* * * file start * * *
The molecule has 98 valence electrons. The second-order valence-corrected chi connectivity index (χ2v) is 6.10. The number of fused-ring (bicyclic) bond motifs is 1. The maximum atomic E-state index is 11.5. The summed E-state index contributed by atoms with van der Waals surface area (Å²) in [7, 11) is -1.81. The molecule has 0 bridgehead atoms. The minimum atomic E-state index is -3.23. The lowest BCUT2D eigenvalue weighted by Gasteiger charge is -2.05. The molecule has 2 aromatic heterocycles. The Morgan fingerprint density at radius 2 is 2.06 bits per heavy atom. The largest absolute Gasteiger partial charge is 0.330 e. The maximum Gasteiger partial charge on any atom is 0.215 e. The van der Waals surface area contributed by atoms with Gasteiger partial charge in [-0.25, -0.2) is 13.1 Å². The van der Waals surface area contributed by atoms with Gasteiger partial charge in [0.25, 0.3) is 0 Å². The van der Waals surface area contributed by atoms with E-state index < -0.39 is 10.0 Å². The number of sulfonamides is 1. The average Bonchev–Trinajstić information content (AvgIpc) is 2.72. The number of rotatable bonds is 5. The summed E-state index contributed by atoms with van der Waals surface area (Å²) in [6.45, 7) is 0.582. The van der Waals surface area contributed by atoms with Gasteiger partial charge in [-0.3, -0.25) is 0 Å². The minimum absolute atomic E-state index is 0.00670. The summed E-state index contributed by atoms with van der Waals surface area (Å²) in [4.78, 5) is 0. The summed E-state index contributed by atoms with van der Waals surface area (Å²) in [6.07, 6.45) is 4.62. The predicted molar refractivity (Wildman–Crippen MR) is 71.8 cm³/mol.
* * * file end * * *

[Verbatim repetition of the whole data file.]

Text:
The molecule has 98 valence electrons. The second-order valence-corrected chi connectivity index (χ2v) is 6.10. The number of fused-ring (bicyclic) bond motifs is 1. The maximum atomic E-state index is 11.5. The summed E-state index contributed by atoms with van der Waals surface area (Å²) in [7, 11) is -1.81. The molecule has 0 bridgehead atoms. The minimum atomic E-state index is -3.23. The lowest BCUT2D eigenvalue weighted by Gasteiger charge is -2.05. The molecule has 2 aromatic heterocycles. The Morgan fingerprint density at radius 2 is 2.06 bits per heavy atom. The largest absolute Gasteiger partial charge is 0.330 e. The maximum Gasteiger partial charge on any atom is 0.215 e. The van der Waals surface area contributed by atoms with Gasteiger partial charge in [-0.25, -0.2) is 13.1 Å². The van der Waals surface area contributed by atoms with Gasteiger partial charge in [0.25, 0.3) is 0 Å². The van der Waals surface area contributed by atoms with E-state index < -0.39 is 10.0 Å². The number of sulfonamides is 1. The average Bonchev–Trinajstić information content (AvgIpc) is 2.72. The number of rotatable bonds is 5. The summed E-state index contributed by atoms with van der Waals surface area (Å²) in [6.45, 7) is 0.582. The van der Waals surface area contributed by atoms with Gasteiger partial charge in [-0.3, -0.25) is 0 Å². The minimum absolute atomic E-state index is 0.00670. The summed E-state index contributed by atoms with van der Waals surface area (Å²) in [4.78, 5) is 0. The summed E-state index contributed by atoms with van der Waals surface area (Å²) in [6.07, 6.45) is 4.62. The predicted molar refractivity (Wildman–Crippen MR) is 71.8 cm³/mol.